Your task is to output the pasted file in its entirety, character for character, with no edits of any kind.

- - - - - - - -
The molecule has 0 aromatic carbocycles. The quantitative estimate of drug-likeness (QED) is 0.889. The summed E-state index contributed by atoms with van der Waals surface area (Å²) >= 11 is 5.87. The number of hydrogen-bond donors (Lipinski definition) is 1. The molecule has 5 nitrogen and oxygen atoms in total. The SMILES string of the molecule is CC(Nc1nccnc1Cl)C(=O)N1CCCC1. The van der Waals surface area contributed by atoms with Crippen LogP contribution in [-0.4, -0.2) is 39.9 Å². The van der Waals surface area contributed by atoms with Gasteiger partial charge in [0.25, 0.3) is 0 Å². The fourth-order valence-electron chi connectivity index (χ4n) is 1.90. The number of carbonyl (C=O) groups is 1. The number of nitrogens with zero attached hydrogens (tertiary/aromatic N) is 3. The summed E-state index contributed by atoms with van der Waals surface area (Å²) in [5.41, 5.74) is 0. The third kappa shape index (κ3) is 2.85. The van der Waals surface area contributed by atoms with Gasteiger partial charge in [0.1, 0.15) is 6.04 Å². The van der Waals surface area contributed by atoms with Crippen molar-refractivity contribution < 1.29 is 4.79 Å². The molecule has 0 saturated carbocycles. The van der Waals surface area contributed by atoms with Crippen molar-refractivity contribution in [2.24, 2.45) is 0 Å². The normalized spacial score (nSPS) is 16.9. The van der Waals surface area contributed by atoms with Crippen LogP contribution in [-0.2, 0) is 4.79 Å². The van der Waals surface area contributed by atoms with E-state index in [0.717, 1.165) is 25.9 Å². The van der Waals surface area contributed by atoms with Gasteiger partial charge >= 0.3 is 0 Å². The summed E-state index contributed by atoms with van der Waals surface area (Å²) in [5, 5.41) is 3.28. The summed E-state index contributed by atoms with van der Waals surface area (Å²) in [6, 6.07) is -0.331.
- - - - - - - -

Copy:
The molecule has 0 aromatic carbocycles. The quantitative estimate of drug-likeness (QED) is 0.889. The summed E-state index contributed by atoms with van der Waals surface area (Å²) >= 11 is 5.87. The number of hydrogen-bond donors (Lipinski definition) is 1. The molecule has 5 nitrogen and oxygen atoms in total. The SMILES string of the molecule is CC(Nc1nccnc1Cl)C(=O)N1CCCC1. The van der Waals surface area contributed by atoms with Crippen LogP contribution in [-0.4, -0.2) is 39.9 Å². The van der Waals surface area contributed by atoms with Gasteiger partial charge in [0.25, 0.3) is 0 Å². The fourth-order valence-electron chi connectivity index (χ4n) is 1.90. The number of carbonyl (C=O) groups is 1. The number of nitrogens with zero attached hydrogens (tertiary/aromatic N) is 3. The summed E-state index contributed by atoms with van der Waals surface area (Å²) in [5.41, 5.74) is 0. The third kappa shape index (κ3) is 2.85. The van der Waals surface area contributed by atoms with Gasteiger partial charge in [0.1, 0.15) is 6.04 Å². The van der Waals surface area contributed by atoms with Crippen molar-refractivity contribution < 1.29 is 4.79 Å². The molecule has 0 saturated carbocycles. The van der Waals surface area contributed by atoms with Crippen molar-refractivity contribution in [2.24, 2.45) is 0 Å². The normalized spacial score (nSPS) is 16.9. The van der Waals surface area contributed by atoms with Crippen LogP contribution in [-0.2, 0) is 4.79 Å². The van der Waals surface area contributed by atoms with E-state index in [0.717, 1.165) is 25.9 Å². The van der Waals surface area contributed by atoms with Gasteiger partial charge >= 0.3 is 0 Å². The summed E-state index contributed by atoms with van der Waals surface area (Å²) in [5, 5.41) is 3.28. The summed E-state index contributed by atoms with van der Waals surface area (Å²) in [6, 6.07) is -0.331.